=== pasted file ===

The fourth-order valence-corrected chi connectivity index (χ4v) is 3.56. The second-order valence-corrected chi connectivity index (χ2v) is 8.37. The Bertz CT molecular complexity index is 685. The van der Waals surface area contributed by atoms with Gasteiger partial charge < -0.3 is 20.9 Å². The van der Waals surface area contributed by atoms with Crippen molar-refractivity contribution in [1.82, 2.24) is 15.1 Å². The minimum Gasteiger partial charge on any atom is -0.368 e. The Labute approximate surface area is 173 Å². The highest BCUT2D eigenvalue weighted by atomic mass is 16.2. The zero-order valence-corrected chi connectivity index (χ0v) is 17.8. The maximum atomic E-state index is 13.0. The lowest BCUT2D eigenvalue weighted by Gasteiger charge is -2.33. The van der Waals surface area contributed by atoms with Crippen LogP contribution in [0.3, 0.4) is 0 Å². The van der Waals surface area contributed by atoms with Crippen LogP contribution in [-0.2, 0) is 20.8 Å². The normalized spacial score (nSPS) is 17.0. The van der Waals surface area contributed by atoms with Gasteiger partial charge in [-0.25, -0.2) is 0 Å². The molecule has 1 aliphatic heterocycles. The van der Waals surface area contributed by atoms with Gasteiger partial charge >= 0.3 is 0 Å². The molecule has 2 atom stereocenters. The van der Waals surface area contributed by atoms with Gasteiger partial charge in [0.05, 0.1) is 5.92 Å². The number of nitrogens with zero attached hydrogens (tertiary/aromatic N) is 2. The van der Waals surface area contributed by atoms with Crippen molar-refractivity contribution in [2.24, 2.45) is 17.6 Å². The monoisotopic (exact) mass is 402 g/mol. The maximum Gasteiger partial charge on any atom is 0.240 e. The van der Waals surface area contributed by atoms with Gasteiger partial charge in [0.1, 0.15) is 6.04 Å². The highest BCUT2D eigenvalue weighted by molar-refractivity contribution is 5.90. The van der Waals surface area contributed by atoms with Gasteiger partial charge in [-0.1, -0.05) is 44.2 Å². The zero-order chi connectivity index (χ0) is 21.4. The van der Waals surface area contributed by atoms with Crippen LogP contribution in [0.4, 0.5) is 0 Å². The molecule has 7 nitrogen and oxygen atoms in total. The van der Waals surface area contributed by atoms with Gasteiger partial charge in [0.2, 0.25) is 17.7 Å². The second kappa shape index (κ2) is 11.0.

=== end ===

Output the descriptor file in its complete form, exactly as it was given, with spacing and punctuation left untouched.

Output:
The fourth-order valence-corrected chi connectivity index (χ4v) is 3.56. The second-order valence-corrected chi connectivity index (χ2v) is 8.37. The Bertz CT molecular complexity index is 685. The van der Waals surface area contributed by atoms with Gasteiger partial charge < -0.3 is 20.9 Å². The van der Waals surface area contributed by atoms with Crippen molar-refractivity contribution in [1.82, 2.24) is 15.1 Å². The minimum Gasteiger partial charge on any atom is -0.368 e. The Labute approximate surface area is 173 Å². The highest BCUT2D eigenvalue weighted by atomic mass is 16.2. The zero-order valence-corrected chi connectivity index (χ0v) is 17.8. The maximum atomic E-state index is 13.0. The lowest BCUT2D eigenvalue weighted by Gasteiger charge is -2.33. The van der Waals surface area contributed by atoms with Crippen LogP contribution in [0.3, 0.4) is 0 Å². The van der Waals surface area contributed by atoms with Crippen LogP contribution in [-0.2, 0) is 20.8 Å². The normalized spacial score (nSPS) is 17.0. The van der Waals surface area contributed by atoms with Gasteiger partial charge in [-0.25, -0.2) is 0 Å². The molecule has 1 aliphatic heterocycles. The van der Waals surface area contributed by atoms with Gasteiger partial charge >= 0.3 is 0 Å². The molecule has 2 atom stereocenters. The van der Waals surface area contributed by atoms with Gasteiger partial charge in [0.05, 0.1) is 5.92 Å². The number of nitrogens with zero attached hydrogens (tertiary/aromatic N) is 2. The van der Waals surface area contributed by atoms with Crippen molar-refractivity contribution in [2.24, 2.45) is 17.6 Å². The monoisotopic (exact) mass is 402 g/mol. The maximum Gasteiger partial charge on any atom is 0.240 e. The van der Waals surface area contributed by atoms with Gasteiger partial charge in [0.1, 0.15) is 6.04 Å². The highest BCUT2D eigenvalue weighted by molar-refractivity contribution is 5.90. The van der Waals surface area contributed by atoms with Gasteiger partial charge in [-0.1, -0.05) is 44.2 Å². The zero-order chi connectivity index (χ0) is 21.4. The van der Waals surface area contributed by atoms with Crippen LogP contribution in [0.4, 0.5) is 0 Å². The molecule has 7 nitrogen and oxygen atoms in total. The van der Waals surface area contributed by atoms with Gasteiger partial charge in [0.2, 0.25) is 17.7 Å². The second kappa shape index (κ2) is 11.0.